We are now officially in the fourth quarter sales market. Department stores have begun to roll out the Christmas decorations, big summer movies are winding their way to the DVD department and some major releases in music are on the horizon for the all-important time in the retail year. It seemed appropriate, then, for me to discuss some of the most recent new releases in my headphones, one of which comes with a lot of expectation and another that exploded unbidden from out of the blue. Intrigued?
Ben Folds, Way to Normal (Epic)
I’ve been a fan of Folds’s work for a long time but find his solo efforts incredibly uneven. His last release, Songs for Silverman, was a leaden, ballad-heavy affair with very few tracks to really grab hold of. The latest, Way to Normal, should have been a return to form but only half succeeds. Sure, he regains a bit of his bounce and more than a bit of his bite, but the songs come from a sticky place: the dissolution of his third marriage, a relationship that informed most of his previous two albums. What you end up with is a lot of songs that make you feel like a friend has borrowed your ear for a while, relating to you how horrible that witch he used to be with has been. All the while, you have a sneaking suspicion that this friend is hardly as innocent as he claims.
I have no idea about the details of Folds’s personal life or how his marriage came apart. With semi-scathing tunes like “Bitch Went Nuts”, “Errant Dog,” and “You Don’t Know Me,” I frankly don’t want to know. Kiss-off and piss-off songs are common fodder in pop music, but they’re easier to take in smaller doses. They’re also easier on the ears when the production isn’t as abrasive as Dennis Herring’s. Tweedly-sounding synths, canned beat construction, occasional distortions that could be mistaken for blown speakers all attempt to frame the tunes in the most modern way, but become tiresome after a while. Worse, “You Don’t Know Me” employs the wonderful Regina Spektor and gives her nothing to really work with. Spektor, like Folds, has harnessed the power of solo voice and piano to great effect, so it’s really disappointing to find that anyone could have contributed her part on this song.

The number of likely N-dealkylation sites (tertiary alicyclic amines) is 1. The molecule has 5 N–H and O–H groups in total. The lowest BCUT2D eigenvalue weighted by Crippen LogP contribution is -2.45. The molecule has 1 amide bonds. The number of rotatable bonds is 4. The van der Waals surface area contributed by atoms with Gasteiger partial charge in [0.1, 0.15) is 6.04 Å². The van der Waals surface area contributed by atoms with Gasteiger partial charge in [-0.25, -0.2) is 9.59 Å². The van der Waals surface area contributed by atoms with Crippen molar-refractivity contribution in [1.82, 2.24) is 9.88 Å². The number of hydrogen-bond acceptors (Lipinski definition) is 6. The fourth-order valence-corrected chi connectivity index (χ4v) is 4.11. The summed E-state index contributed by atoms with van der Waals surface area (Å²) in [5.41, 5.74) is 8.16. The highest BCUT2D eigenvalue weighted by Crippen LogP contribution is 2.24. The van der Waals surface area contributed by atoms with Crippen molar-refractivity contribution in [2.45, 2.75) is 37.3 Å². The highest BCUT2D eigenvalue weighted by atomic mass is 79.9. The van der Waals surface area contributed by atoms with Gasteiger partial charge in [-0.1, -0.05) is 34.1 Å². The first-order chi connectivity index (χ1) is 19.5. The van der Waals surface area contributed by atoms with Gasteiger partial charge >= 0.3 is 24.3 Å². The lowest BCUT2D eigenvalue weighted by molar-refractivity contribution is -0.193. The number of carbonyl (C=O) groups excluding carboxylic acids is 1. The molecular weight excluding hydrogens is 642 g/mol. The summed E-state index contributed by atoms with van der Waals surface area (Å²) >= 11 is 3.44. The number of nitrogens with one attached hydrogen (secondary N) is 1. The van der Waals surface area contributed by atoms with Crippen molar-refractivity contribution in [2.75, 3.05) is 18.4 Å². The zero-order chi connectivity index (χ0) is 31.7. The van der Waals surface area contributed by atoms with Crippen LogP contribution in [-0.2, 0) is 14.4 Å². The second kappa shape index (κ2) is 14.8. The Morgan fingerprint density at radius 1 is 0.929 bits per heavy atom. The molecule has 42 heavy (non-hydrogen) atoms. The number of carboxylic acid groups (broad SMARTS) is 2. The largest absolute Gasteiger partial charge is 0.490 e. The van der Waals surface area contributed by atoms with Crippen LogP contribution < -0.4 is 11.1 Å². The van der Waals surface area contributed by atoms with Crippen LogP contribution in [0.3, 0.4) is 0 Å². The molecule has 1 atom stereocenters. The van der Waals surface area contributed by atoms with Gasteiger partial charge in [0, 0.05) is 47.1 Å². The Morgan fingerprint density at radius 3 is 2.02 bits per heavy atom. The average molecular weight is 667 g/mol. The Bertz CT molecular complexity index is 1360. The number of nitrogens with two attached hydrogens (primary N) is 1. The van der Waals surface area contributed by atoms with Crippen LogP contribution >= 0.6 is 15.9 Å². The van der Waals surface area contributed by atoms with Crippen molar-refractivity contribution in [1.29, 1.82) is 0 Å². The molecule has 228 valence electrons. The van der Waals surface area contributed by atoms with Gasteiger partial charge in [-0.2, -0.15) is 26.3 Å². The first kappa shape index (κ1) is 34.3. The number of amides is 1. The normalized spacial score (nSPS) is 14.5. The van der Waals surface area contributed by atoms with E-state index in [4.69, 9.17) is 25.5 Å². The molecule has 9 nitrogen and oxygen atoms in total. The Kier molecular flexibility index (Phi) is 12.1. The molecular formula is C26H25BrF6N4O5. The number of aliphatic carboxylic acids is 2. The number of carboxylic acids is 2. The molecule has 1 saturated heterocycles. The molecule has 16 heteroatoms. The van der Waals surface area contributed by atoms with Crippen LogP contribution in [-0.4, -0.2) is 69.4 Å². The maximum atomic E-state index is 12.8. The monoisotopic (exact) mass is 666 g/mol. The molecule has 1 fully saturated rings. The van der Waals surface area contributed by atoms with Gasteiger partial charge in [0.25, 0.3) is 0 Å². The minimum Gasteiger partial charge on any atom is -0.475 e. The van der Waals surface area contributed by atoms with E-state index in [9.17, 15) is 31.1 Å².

But as is the rule with any Folds release, it’s not all lost. “The Frown Song” revisits the topic of unsatisfying consumerism and status flogging and gets great hooks into you, “Cologne” is just beautiful even if it is part of that undone romantic mode, and the closing “Kylie From Connecticut” has a haunting quality that’s been missing from Folds for the last six or so years. I suppose there’s a light in the distance for Ben, as the recent excitement over the one-shot reunion of the Ben Folds Five seemed to indicate, but Way To Normal serves only as half-light, I’m afraid.
Calexico, Carried to Dust (Quarterstick)
As with Ben Folds, I’ve been a fan of Calexico for a while but was on the fence about their Garden Ruin disc. That release found principals Joey Burns and John Convertino adding a more aggressive rock edge to their widescreen combination of folky, Mariachi infused alt. country pop, and while the songs were certainly there, the arrangements felt like a really tight suit, looked good but certainly didn’t feel quite right. Carried to Dust manages to get back to that core that the fans loved while still integrating a rock hook or two. “Two Silver Trees” creates a folky drive in the verses that bursts full of color in the choruses. “The News About William” does up the southwest balladry the fans crave while “Man Made Lake” adds that ferocity in knowingly subtle ways, something Garden Ruin only managed in fits and starts. A fine return to form that stands toe-to-toe with their best.